The point of the game is privilege escalation. The fork bomb is basically a DoS attack. It's pretty weak; it's like being challenged to a game of Scrabble and flinging the pieces on the floor and claiming that you've 'won'.

The ability to lock up a machine, given SSH access to a user account, is not that interesting. It's certainly not equivalent to surreptitiously gaining access and then leaving, which is a real risk and what the game is all about.

What Stripe probably needs to do is create a bunch of user accounts for people who want to play (i.e. generate them on demand) and then limit the resources that each account can consume, to keep one player from just locking up the machine for the other players in a fit of assholery. Right now since it seems they have all the players sharing one account, it's tougher to enforce limits.

Fork bombing was a pretty lame script-kiddie trick back in the days of shared-resource Unix machines (especially academic ones, where you might not have tight per-user CPU limits because occasionally users really did need a lot of CPU); I'm simultaneously tickled and annoyed that it seems to have been brought back for an encore. People who used to do that ... ugh, rage.
posted by Kadin2048 at 8:33 AM on February 23, 2012 [7 favorites]


My point is, they want to demonstrate they can't be taken down. They were taken down. The game is over. The fact that they weren't taken down the way they wanted to be is irrelevant.

I don't think that is really the point of this game at all. You could take down almost any server with a DoS attack. Even with the process limit issue fixed, it would be trivially easy to hammer the SSH server with enough traffic to make it impossible for genuine users to log in to play the game. And the game they created is obviously beatable, the concept of it is that it's difficult but not impossible to work your way through the game and win. It's a game that encourages people to think about security exploits, not a challenge to break an unbreakable system.
posted by burnmp3s at 8:35 AM on February 23, 2012 [3 favorites]


Oops, used DDoS, but it wasn't distributed. just a simple DoS. My point is the same, though.
posted by mysterpigg at 8:35 AM on February 23, 2012


I came expecting the Kobayashi Maru, but all I got was someone peeing in the pool.
posted by helicomatic at 8:42 AM on February 23, 2012 [14 favorites]


Someone go back in time and tell Tim Berners-Lee while the pornography aspect is nice, the fact the Internet provides assholes with an open mic negates the benefits.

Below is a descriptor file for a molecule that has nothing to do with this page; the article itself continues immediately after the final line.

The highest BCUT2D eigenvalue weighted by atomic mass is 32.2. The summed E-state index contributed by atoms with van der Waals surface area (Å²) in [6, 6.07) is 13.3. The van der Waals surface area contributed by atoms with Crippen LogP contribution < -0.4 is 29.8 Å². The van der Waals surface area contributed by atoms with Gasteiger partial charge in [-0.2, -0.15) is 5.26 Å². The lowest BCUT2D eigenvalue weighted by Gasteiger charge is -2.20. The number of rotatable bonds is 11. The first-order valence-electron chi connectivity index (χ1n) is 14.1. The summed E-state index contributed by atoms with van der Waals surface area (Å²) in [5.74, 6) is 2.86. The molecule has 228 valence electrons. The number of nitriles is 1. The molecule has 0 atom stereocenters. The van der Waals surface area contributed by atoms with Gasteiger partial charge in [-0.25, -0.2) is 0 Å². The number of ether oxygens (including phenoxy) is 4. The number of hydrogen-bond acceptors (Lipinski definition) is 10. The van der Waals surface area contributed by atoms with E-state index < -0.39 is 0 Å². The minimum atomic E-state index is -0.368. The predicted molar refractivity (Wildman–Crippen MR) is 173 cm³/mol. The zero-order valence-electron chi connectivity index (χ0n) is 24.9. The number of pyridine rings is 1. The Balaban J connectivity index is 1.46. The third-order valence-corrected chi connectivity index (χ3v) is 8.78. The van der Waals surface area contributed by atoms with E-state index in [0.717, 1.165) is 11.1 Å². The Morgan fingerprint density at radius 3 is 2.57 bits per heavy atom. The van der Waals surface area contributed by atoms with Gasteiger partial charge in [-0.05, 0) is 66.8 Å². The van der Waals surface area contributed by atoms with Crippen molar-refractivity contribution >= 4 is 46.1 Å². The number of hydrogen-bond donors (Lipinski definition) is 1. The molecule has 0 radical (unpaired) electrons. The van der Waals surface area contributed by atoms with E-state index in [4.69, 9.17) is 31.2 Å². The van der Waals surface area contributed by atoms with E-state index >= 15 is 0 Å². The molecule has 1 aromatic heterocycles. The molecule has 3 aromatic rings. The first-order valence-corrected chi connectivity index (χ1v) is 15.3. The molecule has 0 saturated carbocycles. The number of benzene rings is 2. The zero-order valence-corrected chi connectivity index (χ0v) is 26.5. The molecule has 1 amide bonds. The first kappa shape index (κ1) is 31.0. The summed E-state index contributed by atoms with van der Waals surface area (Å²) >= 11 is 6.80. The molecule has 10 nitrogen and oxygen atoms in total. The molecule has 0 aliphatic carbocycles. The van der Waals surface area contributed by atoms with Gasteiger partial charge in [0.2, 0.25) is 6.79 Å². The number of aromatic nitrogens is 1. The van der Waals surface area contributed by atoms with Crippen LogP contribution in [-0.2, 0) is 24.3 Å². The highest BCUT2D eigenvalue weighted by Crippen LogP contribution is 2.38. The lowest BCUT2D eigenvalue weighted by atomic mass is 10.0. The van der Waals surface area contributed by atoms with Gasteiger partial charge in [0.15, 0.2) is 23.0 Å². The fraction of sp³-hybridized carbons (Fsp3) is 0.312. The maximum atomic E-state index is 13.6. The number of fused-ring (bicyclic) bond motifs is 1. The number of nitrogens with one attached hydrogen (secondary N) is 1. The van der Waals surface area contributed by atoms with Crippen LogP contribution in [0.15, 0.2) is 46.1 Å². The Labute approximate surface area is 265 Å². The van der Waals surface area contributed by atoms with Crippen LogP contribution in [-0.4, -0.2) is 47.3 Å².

posted by yerfatma at 8:44 AM on February 23, 2012 [3 favorites]


Seems like they have already spun up new VMs a couple times.

Exhausting the resources on a machine isn't much more than a speed bump for any well architected application these days. This isn't the olden days, these days it is easy just to bring up a new VM if you are getting pounded.
posted by Ad hominem at 8:46 AM on February 23, 2012


A strange game. The only winning move is not to let others play. How about a nice game of 3D chess.
posted by It's Raining Florence Henderson at 8:46 AM on February 23, 2012 [3 favorites]


Hitting max threads on the CPU and making them reboot the server doesn't accomplish much. From a security standpoint it is pretty much useless since: A) they know what you are doing and B) they can lock you out in a second anyway (I'm guessing they are leaving this server up as part of the challenge / game).

Maybe. It doesn't achieve a goal on its own but it's certainly possible you could use a technique like this as part of a larger attack. The simplest example I could think of is if a business had a procedure in place to continue operation while their credit card clearinghouse is down, a very reasonable contingency.

If you discovered that a business selling high ticket items or easily re-sellable items coped with such outages by simply approving all charges under $x dollars then you could exploit that with a DoS.

Or perhaps you discover that Stripe, in an effort to protect their business, approves all charges up to $x dollars during an internal outage. They might take that on as a business risk because they believe that the dangers of losing consumer confidence outweigh the cost of eating a small percentage of transactions which will later turn out to be denied. But if you're stacking the deck with bad transactions then you change that calculation.

I think this exploit is an interesting and good one. Not because it necessarily gets at the point of the exercise but because it generates this conversation. And the conversation about the trade-offs of security - and the costs and which ones are too high to be worth bearing and which ones are societal/ego vs financial - is what I think is often lacking.